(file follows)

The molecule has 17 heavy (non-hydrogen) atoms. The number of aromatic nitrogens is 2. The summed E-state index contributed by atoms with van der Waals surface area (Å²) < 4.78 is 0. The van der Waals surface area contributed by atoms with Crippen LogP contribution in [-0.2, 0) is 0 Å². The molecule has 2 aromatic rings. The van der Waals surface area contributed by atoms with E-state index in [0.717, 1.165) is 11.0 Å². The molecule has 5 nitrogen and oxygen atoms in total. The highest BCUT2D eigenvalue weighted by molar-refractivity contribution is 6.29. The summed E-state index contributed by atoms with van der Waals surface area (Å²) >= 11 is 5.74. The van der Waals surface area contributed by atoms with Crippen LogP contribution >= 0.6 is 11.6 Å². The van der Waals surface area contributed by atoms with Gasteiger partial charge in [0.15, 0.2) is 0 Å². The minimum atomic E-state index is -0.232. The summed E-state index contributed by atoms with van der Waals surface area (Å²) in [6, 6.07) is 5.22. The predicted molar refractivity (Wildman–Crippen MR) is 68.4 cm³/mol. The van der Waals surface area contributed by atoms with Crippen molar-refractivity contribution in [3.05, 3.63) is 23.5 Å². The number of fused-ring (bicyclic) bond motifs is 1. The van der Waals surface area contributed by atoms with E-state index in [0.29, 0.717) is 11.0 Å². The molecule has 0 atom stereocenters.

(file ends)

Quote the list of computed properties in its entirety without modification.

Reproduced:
The molecule has 17 heavy (non-hydrogen) atoms. The number of aromatic nitrogens is 2. The summed E-state index contributed by atoms with van der Waals surface area (Å²) < 4.78 is 0. The van der Waals surface area contributed by atoms with Crippen LogP contribution in [-0.2, 0) is 0 Å². The molecule has 2 aromatic rings. The van der Waals surface area contributed by atoms with E-state index in [0.717, 1.165) is 11.0 Å². The molecule has 5 nitrogen and oxygen atoms in total. The highest BCUT2D eigenvalue weighted by molar-refractivity contribution is 6.29. The summed E-state index contributed by atoms with van der Waals surface area (Å²) >= 11 is 5.74. The van der Waals surface area contributed by atoms with Crippen LogP contribution >= 0.6 is 11.6 Å². The van der Waals surface area contributed by atoms with Gasteiger partial charge in [0.15, 0.2) is 0 Å². The minimum atomic E-state index is -0.232. The summed E-state index contributed by atoms with van der Waals surface area (Å²) in [6, 6.07) is 5.22. The predicted molar refractivity (Wildman–Crippen MR) is 68.4 cm³/mol. The van der Waals surface area contributed by atoms with Crippen molar-refractivity contribution in [3.05, 3.63) is 23.5 Å². The number of fused-ring (bicyclic) bond motifs is 1. The van der Waals surface area contributed by atoms with E-state index in [0.29, 0.717) is 11.0 Å². The molecule has 0 atom stereocenters.